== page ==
The socioeconomic benefit
Now, let’s turn to the economics: charcoal production, though marginalized and often illegal, has a key socioeconomic role. It is seen as a shock absorber, allowing families an economic vent in the case of illness, a death, or a drought, whether that family is among the poorest, or better off and using charcoal as a side-job to diversify their income between maize harvests2 12. 36% of households also used charcoal to pay for a designated item, from dowry to solar panels, according to a small village study in central Mozambique conducted through interviews. It was also cited as strengthening the female position in marriage, as charcoal – a relatively newly income – is not gendered, allowing female cooperatives to form, external to their husband, and giving them autonomy and some control over their marriage12 13.
With a machete and some land the only venture capital required, it is easy to see why charcoal can act as a buffer. It is also easy to see why any attempt by the government to formalize land tenure, when unreserved dryland forests can be plundered, would be construed as anti-poor2. One 2010 study from Uganda suggests charcoal exerts a 14% reduction in a family’s likelihood to fall below the poverty line, giving $122 per adult per year extra to a family14.
However, the producer of charcoal receives only a small fraction of the total profit made for the sale of a bag. Corruption and collusion pervade a charcoal value trade stuffed with bribes to transport officers, which, in one anecdotal example within a larger study1, a lead researcher travelled with a charcoal dealer, paying an average of $22 to each police office en route. Such bribes vary widely and are passed onto the consumer, 20-30% of market price in Kenya; only 12% in Malawi. Nonetheless, the dealer-transporter-wholesalers still profit most, and part of the problem is that they have no incentive to pay the consumer more fairly, as they are content with their profitable status quo1.
So, how can charcoal be managed sustainably?
Firstly, the FAO advises a shift to accepting charcoal dust briquettes, dust which often blows away or is thrown away if the wood collapses, as a viable alternative charcoal. Although more volatile and incorporated with soil, they can be sold nine times more cheaply than charcoal, with 88% less CO2 emissions, 67% less carbon monoxide emissions, and 51% less PM2.5 [see GeoIssues article about PM pollution here]. These savings not only save money but are incredibly important in reducing indoor air pollution and respiratory illnesses, with the potential to save at least US$1.5 billion in health and environment costs per year10. For example, in Kibera, the largest slum in Nairobi, female community groups have begun recycling the 88 tonnes of charcoal dust produced per year15 from charcoal breakages in their slum to give them cheaper, longer-lasting16 and healthier energy [see here for my article on the Kibera slum].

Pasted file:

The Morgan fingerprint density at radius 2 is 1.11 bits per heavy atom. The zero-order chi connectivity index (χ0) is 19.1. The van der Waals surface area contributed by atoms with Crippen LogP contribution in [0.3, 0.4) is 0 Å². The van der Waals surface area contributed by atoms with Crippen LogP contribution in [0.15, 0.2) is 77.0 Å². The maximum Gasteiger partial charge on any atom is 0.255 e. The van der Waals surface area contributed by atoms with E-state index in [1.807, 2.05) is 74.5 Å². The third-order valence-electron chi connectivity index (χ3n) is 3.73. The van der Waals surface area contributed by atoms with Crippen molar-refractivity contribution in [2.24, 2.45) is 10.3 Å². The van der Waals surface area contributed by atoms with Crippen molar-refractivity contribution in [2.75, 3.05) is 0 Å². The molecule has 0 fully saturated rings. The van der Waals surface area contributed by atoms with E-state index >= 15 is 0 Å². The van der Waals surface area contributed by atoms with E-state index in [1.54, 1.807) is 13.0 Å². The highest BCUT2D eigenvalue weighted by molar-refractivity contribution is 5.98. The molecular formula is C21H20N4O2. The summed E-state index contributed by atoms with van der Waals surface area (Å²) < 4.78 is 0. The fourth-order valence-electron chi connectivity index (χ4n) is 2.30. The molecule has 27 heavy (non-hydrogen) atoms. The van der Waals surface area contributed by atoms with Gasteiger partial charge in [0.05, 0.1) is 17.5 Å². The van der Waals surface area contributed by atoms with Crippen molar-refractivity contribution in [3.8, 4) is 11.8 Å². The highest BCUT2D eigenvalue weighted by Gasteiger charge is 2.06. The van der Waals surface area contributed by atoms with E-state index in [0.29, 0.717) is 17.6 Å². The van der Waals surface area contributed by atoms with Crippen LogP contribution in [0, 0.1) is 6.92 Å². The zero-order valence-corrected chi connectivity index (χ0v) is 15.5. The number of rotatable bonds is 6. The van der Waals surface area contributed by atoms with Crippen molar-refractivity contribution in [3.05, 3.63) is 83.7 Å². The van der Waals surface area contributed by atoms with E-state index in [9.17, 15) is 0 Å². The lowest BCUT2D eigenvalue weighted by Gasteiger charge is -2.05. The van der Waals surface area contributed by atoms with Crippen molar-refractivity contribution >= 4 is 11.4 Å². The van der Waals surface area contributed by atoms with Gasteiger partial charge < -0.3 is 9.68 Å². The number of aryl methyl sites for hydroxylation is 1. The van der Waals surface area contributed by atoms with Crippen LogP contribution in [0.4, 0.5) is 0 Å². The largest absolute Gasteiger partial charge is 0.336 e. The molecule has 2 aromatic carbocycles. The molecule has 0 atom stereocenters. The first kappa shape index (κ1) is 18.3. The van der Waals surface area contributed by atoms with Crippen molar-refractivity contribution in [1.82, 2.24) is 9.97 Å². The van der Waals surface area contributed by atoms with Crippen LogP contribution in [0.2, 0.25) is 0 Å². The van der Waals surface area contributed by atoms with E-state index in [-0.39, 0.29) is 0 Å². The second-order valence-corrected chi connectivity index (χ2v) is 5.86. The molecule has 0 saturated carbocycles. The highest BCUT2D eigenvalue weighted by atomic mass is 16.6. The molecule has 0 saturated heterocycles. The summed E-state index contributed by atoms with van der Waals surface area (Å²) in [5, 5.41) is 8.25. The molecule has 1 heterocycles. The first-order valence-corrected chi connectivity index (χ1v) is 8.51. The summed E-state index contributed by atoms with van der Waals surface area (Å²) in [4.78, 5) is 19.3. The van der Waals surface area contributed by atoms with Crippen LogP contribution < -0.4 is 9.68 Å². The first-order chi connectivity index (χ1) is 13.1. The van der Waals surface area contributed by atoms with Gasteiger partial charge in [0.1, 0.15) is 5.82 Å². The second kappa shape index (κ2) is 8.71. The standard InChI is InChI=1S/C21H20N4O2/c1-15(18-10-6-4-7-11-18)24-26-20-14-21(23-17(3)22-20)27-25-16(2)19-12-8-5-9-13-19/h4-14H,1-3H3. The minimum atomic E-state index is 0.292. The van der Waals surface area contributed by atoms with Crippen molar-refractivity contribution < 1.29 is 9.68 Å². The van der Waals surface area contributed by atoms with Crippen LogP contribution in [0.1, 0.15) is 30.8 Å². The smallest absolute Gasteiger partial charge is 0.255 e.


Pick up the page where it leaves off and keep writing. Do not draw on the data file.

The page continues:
Secondly, kiln efficiency should be improved: by simply moving from the average 18% efficiency kiln4 to a 35-40% kiln, an 80% reduction in greenhouse gas emissions could occur whilst doubling the output of charcoal per wood volume, which could be even higher if pyrolytic gases were captured and combusted by the kiln10. Yet, like all these things, better kilns are often static rather than mobile and need more knowledge to construct.
Ultimately, however, any government which cares about its energy security needs to acknowledge charcoal as a potentially sustainable and omnipresent sub-Saharan fuel, and to integrate it into their economy with transparency10. It must not be ignored as ‘anti-progress’, as the recent Tanzanian government’s energy policy did, which includes no mention of it despite the fact that 85-90% of its country’s fuel is supplied by wood11. Rather than courting natural gas companies, sub-Saharan Africa should stand up for a traditional and domestic fuel which will give national energy security, as well as the fuel to cook food. Green charcoal can be a reality, but only if governments accept it.
In his masterful book, Africa17, the journalist Richard Dowden arrives in a remote Somali nomad camp and describes being “greeted by the scent of wood, the ubiquitous, eternal smell of humanity in Africa”. I don’t think that there is a better description of woodfuel’s importance in Africa.
17 Africa (3rd edition), Richard Dowden, Portbello 2014, pg. 122